Students and Alumni Fulfill Bradshaw Mountain Teacher's Dream
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06 March 2017
 
Current students and alumni clap for Bradshaw Mountain teacher George Ponte after his speech thanking them for making his dream of visiting the Washington DC Vietnam War Memorial come true on Friday March 6th, 2017 at Bradshaw Mountain High School in Prescott Valley, Arizona. All Photos by: Torrence Dunham

Community Raises over $16,000 for Teacher's Washington DC Trip.

PRESCOTT VALLEY- Mr. George Ponte has spent twenty-five years of his nearly forty-year teaching career impacting the lives of many at Bradshaw Mountain High School. One of those students was Chris Ames who took Ponte’s class in the 2000-2001 school year when he was a senior. 

“It didn’t really matter what he was teaching, he was so passionate about what he taught,” Ames said. “At the same time, you could pull him aside if you were having problems and he would drop what he was doing and listen.”

“Just a friend, a mentor and a great teacher,” Ames continued.

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During a recent camping and hunting trip, Ames was talking about former teachers with some friends. Ames mentioned he wanted to do something special for his former teacher and send Ponte to Washington DC.

Ponte aspired to travel to Washington DC and visit the Vietnam War Memorial for a while because he and his friend decided to enlist for the Vietnam War. Due to the lottery, his friend was picked while Ponte stayed home and went to college.

“He went there and (he was) never the same,” Ponte said. “So that’s why I want to stop by and leave a memento for him.”

Knowing his former educator’s desire to visit Washington DC, Ames set up a GoFundMe account with a goal of $8,100. In just one week, the community doubled the amount and raised $16,700.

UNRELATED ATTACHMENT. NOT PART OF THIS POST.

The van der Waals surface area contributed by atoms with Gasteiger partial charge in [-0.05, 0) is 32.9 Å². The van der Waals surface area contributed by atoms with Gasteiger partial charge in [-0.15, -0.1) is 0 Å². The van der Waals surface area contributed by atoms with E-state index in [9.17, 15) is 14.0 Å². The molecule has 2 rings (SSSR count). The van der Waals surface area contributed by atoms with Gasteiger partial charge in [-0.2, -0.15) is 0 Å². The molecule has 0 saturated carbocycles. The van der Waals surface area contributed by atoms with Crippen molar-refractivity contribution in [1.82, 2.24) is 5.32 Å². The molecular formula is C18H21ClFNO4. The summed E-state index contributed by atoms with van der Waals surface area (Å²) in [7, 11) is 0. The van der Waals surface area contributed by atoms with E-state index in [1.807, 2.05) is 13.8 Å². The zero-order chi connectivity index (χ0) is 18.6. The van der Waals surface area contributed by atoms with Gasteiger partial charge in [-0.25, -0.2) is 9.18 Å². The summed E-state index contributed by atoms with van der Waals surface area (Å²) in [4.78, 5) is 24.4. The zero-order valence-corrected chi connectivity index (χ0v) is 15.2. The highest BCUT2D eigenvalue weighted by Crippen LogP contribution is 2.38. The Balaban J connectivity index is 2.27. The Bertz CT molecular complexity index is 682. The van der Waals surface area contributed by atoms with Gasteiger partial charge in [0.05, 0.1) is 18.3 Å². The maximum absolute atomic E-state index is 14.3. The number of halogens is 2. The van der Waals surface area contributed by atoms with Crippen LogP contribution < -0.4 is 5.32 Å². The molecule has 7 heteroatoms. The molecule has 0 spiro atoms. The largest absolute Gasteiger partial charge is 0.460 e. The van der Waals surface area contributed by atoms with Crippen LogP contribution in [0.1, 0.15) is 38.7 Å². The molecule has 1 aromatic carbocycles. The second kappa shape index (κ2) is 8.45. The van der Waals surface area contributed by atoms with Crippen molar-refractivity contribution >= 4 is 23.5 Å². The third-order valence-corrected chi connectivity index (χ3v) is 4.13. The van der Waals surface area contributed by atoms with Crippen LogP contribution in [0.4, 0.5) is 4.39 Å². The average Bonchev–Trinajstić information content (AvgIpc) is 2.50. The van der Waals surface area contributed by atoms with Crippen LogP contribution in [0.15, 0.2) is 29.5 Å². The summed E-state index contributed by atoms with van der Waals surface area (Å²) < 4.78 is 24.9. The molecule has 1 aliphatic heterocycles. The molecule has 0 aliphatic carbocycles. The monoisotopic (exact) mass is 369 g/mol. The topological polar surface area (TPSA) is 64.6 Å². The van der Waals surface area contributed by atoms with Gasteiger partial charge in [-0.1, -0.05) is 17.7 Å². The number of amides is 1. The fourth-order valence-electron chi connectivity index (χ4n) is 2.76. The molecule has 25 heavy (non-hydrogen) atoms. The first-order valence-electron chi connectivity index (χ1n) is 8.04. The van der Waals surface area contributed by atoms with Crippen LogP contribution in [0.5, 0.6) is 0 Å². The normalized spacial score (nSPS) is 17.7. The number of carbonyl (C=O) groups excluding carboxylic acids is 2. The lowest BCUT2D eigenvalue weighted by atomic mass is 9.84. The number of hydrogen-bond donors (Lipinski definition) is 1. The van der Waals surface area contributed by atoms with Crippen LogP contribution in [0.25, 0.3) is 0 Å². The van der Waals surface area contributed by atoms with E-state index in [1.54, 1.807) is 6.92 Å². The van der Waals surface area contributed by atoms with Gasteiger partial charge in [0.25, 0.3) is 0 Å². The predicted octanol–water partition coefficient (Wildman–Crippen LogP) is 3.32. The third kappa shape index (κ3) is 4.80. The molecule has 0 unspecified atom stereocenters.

“It’s a prime example of what a teacher can do,” Bradshaw Mountain Principal Kort Miner said. “A teacher that’s involved with kids not only in the classroom but out of the classroom. If you want a definition, you got it today. Kids care when you show you care.”

On Friday afternoon, Miner brought Ponte into his office as alumni and seniors gathered in the basketball gym. Knowing how much respect the students have for Ponte, Miner asked him to have a discussion during an assembly about senior pranks. Miner mentioned Ponte took out a piece of paper and jotted down a few notes for a presentation.

When Ponte entered the gym, he wasn’t surprised to see the students because he was expecting to present the dangers of senior pranks. However, what did surprise him was to see his former student Ames standing with an envelope. Ames is a Marine so Ponte said he thought his former student was there to recruit. Instead, Ames handed Ponte the letter. When Ponte opened it, he looked down and smiled.

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“It’s tremendous, I can’t believe this came from all the students,” Ponte said. “That’s what makes it special.”

Ponte then expressed his gratitude and took pictures with all those who helped him fulfill his dream.

“When you go about teaching, sometimes you don’t realize what kind of effect you are having on kids,” Ponte said. “I never dreamed I had this type of impact.”

Ponte began his career teaching in New York with inner-city schools. Throughout his time spent as an educator, he created a bond with students through mutual respect and understanding.

“The big thing we always talk about in class is respect. I always tell the kids I will give you that respect and I know I will get it back,” Ponte said. “All kids no matter how tough they are, they are going to always respond to respect. When they know you care, they will do anything for you.”

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On Friday, students throughout his nearly forty-year teaching career responded.

“All these kids I’ve taught for these past thirty-nine years and the ones to come, they kick ass,” Ponte said.

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